• Thanks for the reply, Taylor. I remember the romance of my Dad’s turntable as a young child. Even aside from the other aspects of the experience, there’s just a warmth to the vinyl sound that’s unmistakable and endearing.

        With regard to early days of buying records–I knew better than to think my mom would rubber-stamp my purchasing choices, so I did the next best thing and used the record feature on my “boom-box.” I’d spend an entire summer day calling in requests to 96X, the alternative rock station at the time, to build the perfect mixed-tape cassette. They eventually politely told me that you were only supposed to call in once a day, but in retrospect, they were surprisingly accommodating. I’d actually play the tapes in the car with my mom, but I knew if I tried to convince her to let me buy them they’d go through a much tougher screening process, and some of my favorites would get vetoed. Anyways, I vividly remember once as a young teenager playing the song “Low,” by Cracker, with my mom and sister in the car. When the line “To be with you girl’s like being low; hey, hey, hey like being stoned” played, my Sister said it didn’t make sense. After some discussion, we realized that the root of her confusion was over the meaning of “stoned” in that context. I said, “You just don’t know what he means when he says ‘stoned,'” She protested, “Yes I do! Like back in Bible-times!” Our family laughs about that to this day.

  5. ^^Sheesh. That honestly didn’t sound as nerdy in my head when I was typing it. On a second read, however . . .

  6. So it’s the summer of 1968 and I’m 12 years old, and my best friend Stephen Hicks comes over to my house — breathless — and tells me “You’ve gotta hear this!!” — and we listen to “Classical Gas” by Mason Williams on the radio. Stephen is right, it’s amazing — so we talk his mom into taking us to The Landing where we both buy the single. Then we play it about a thousand times, alternating mine and his so we don’t wear one out.

    This memory is a response to Mark (above), who obliquely mentions Pandora and similar services, which are interesting — but not quite the same as having a best friend who knows your taste in music, and cuts in line in front of you so he can claim to have bought the single first. Which Mr. Hicks actually did.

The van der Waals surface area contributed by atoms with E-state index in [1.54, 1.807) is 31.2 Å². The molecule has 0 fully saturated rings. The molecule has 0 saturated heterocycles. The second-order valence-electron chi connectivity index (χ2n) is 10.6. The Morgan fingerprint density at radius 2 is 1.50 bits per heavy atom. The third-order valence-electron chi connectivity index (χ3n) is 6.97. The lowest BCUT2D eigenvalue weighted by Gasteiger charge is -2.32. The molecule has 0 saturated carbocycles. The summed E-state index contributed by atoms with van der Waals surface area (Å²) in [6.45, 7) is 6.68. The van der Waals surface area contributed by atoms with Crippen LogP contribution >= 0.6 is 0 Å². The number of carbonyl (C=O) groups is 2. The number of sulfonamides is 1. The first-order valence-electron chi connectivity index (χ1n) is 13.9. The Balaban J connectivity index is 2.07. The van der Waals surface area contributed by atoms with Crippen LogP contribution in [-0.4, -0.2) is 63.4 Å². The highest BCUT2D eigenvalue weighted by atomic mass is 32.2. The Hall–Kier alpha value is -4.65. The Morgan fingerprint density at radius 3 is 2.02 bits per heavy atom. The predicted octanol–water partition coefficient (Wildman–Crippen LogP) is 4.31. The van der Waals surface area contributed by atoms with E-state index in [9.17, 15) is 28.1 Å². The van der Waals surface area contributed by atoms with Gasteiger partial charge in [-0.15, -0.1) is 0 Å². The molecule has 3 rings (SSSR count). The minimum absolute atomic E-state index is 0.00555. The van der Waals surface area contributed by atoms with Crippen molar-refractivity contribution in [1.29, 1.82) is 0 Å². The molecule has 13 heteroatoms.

BTW Stephen is in heaven now, thus unable to defend himself against the facts presented here (all verifiable). My new best friend (since 1975) is much more polite. 🙂 We both greatly enjoyed the recent experience of James Taylor and Carole King, reunited at The Troubadour in Los Angeles, together with their original back-up band from the 70’s, doing a playlist of greatest hits. We are wearing out the CD in our car; the DVD is excellent also. There are slight differences in the two mixes (CD and DVD) which is curious…

    As an aside:

    In real-life we can’t do so many run-on sentences which is why we so enjoy the freedom of commenting on people’s blogs where the rules of grammar can be discarded somewhat, albeit at some risk of impaired readability.

    • Dave & Lisa,

      That’s a fun memory; lots of pathos there.

      Some of my fondest are of buying music with an old childhood friend and then trying to learn how to play them on the guitar together. When I reminisce about being a teenager, those same songs play in the soundtrack in my mind.

  7. Your dad and I had an awesome turntable at one time (not sure where it is now?) where you pressed a button to have it lift the needle arm, then pressed it again once you had the arm repositioned where you wanted it, and it gently lowered into place. It prevented those horrible scratches that happened when doing it manually.

  8. And I’ll have to take a little credit for having a couple of those albums on hand-recorded cassette tapes and playing them over and over while the kids were in the car. They were immersed in some great artists that they might not have chosen themselves!